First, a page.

Our website is made possible by displaying online advertisements to our visitors.
Please consider supporting us by disabling your ad blocker.

Responsive image


Somatosensory system

Touch is a crucial means of receiving information. This photo shows tactile markings identifying stairs for visually impaired people.

The somatosensory system is the network of neural structures in the brain and body that produce the perception of touch, as well as temperature, body position (proprioception), and pain.[1] It is a subset of the sensory nervous system, which also represents visual, auditory, olfactory, and gustatory stimuli. Somatosensation begins when mechano- and thermosensitive structures in the skin or internal organs sense physical stimuli such as pressure on the skin (see mechanotransduction, nociception). Activation of these structures, or receptors, leads to activation of peripheral sensory neurons that convey signals to the spinal cord as patterns of action potentials. Sensory information is then processed locally in the spinal cord to drive reflexes, and is also conveyed to the brain for conscious perception of touch and proprioception. Note, somatosensory information from the face and head enters the brain through peripheral sensory neurons in the cranial nerves, such as the trigeminal nerve.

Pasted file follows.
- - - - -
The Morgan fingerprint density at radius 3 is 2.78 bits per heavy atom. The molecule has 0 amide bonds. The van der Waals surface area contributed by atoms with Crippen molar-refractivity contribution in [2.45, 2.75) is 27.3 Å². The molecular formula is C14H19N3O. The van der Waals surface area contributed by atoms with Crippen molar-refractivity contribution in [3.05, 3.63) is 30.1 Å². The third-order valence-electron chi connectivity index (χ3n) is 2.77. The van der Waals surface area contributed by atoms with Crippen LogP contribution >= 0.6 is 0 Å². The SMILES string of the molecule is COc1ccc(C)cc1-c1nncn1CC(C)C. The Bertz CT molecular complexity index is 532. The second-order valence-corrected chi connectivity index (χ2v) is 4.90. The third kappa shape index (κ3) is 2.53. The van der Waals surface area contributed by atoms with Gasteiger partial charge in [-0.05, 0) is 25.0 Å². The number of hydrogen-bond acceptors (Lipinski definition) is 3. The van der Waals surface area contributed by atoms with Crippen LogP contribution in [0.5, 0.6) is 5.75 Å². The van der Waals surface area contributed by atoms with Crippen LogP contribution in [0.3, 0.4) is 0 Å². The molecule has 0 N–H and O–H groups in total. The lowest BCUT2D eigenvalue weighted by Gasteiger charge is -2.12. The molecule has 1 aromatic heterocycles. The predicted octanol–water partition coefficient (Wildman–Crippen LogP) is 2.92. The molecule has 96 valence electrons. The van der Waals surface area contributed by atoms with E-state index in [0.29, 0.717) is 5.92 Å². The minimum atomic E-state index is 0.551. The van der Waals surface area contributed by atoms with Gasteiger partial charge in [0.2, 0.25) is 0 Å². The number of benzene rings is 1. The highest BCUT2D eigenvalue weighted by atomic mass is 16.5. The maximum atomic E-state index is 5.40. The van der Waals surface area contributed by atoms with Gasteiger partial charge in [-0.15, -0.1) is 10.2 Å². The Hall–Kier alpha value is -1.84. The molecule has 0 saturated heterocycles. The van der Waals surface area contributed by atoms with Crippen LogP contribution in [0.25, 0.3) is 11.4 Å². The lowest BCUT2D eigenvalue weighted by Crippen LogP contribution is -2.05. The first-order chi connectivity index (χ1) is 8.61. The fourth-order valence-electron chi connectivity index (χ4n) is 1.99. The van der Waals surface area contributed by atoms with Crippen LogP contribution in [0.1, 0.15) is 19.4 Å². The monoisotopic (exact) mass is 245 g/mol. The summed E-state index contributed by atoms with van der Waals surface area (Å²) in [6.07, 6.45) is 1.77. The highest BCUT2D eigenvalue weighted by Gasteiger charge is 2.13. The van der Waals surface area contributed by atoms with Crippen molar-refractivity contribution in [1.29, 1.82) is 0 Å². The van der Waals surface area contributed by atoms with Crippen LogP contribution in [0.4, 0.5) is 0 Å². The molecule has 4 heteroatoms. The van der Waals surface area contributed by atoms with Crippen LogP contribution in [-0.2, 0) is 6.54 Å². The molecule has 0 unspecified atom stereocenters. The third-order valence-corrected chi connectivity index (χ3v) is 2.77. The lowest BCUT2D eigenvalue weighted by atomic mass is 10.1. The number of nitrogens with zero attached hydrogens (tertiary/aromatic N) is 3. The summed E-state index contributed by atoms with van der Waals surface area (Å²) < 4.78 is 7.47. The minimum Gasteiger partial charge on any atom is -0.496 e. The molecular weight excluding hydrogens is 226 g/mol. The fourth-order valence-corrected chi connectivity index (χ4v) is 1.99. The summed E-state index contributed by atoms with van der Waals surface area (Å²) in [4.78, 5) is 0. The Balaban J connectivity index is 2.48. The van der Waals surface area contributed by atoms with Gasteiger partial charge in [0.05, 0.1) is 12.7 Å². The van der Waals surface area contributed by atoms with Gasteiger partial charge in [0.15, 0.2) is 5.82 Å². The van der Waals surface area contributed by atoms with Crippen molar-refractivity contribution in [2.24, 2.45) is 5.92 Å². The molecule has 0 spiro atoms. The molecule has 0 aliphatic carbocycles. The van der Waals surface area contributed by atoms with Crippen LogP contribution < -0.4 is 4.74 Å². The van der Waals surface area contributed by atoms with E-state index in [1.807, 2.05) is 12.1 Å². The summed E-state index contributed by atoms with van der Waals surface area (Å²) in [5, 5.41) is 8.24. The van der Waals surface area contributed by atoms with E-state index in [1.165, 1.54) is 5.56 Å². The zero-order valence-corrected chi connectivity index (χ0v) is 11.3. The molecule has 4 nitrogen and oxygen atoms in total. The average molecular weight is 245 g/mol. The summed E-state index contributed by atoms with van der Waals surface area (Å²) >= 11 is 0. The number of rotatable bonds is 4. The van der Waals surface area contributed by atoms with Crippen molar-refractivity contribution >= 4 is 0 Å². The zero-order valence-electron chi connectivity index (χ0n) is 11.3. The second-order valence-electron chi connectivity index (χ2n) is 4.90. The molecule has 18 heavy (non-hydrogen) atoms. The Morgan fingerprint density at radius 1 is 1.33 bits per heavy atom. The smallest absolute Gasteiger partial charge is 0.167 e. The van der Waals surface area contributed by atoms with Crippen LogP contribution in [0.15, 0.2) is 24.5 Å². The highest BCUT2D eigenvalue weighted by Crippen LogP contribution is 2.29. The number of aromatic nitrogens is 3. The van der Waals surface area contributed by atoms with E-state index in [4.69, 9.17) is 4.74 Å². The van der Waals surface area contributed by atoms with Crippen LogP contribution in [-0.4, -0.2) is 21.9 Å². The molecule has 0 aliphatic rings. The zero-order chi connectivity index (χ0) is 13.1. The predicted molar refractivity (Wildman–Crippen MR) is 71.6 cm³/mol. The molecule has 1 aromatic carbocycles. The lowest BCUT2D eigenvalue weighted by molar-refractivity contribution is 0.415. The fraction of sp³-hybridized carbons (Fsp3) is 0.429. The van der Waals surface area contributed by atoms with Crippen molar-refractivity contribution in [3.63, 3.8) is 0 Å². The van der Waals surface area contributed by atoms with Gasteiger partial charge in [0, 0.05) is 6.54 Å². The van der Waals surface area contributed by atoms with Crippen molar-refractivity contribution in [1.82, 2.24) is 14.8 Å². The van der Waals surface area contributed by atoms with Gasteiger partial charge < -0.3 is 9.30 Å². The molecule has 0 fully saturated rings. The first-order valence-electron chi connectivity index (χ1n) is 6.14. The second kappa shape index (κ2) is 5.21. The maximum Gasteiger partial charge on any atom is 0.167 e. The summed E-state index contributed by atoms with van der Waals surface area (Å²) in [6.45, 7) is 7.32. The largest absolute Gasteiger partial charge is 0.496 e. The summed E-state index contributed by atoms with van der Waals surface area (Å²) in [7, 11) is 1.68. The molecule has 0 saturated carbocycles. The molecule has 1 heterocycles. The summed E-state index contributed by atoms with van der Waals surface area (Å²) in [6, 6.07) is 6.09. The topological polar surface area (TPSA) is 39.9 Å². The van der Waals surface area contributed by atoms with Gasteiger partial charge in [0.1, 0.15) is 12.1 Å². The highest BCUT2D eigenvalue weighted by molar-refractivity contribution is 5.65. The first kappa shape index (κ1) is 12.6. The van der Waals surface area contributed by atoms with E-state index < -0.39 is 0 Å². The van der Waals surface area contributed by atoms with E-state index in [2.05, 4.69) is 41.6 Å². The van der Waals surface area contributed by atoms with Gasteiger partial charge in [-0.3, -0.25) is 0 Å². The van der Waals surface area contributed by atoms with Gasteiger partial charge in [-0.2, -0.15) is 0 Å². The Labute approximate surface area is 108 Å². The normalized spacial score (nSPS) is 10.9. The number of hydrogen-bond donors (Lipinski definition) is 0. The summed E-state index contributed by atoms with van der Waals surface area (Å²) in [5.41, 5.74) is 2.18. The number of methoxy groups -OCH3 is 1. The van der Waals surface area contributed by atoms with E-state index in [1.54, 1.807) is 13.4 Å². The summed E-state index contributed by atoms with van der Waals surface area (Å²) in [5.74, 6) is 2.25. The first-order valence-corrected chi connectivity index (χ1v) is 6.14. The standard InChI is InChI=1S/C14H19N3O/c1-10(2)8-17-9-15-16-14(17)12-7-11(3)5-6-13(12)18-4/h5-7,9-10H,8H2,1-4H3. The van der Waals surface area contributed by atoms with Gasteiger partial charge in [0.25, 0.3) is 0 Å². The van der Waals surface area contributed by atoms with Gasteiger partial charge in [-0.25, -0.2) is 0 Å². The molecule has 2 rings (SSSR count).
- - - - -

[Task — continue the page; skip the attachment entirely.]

The neural pathways that go to the brain are structured such that information about the location of the physical stimulus is preserved. In this way, neighboring neurons in the somatosensory cerebral cortex in the brain represent nearby locations on the skin or in the body, creating a map, also called a homunculus.

  1. ^ Sherman, Carl (August 12, 2019). "The Senses: The Somatosensory system". Dana Foundation. New York.

Previous Page Next Page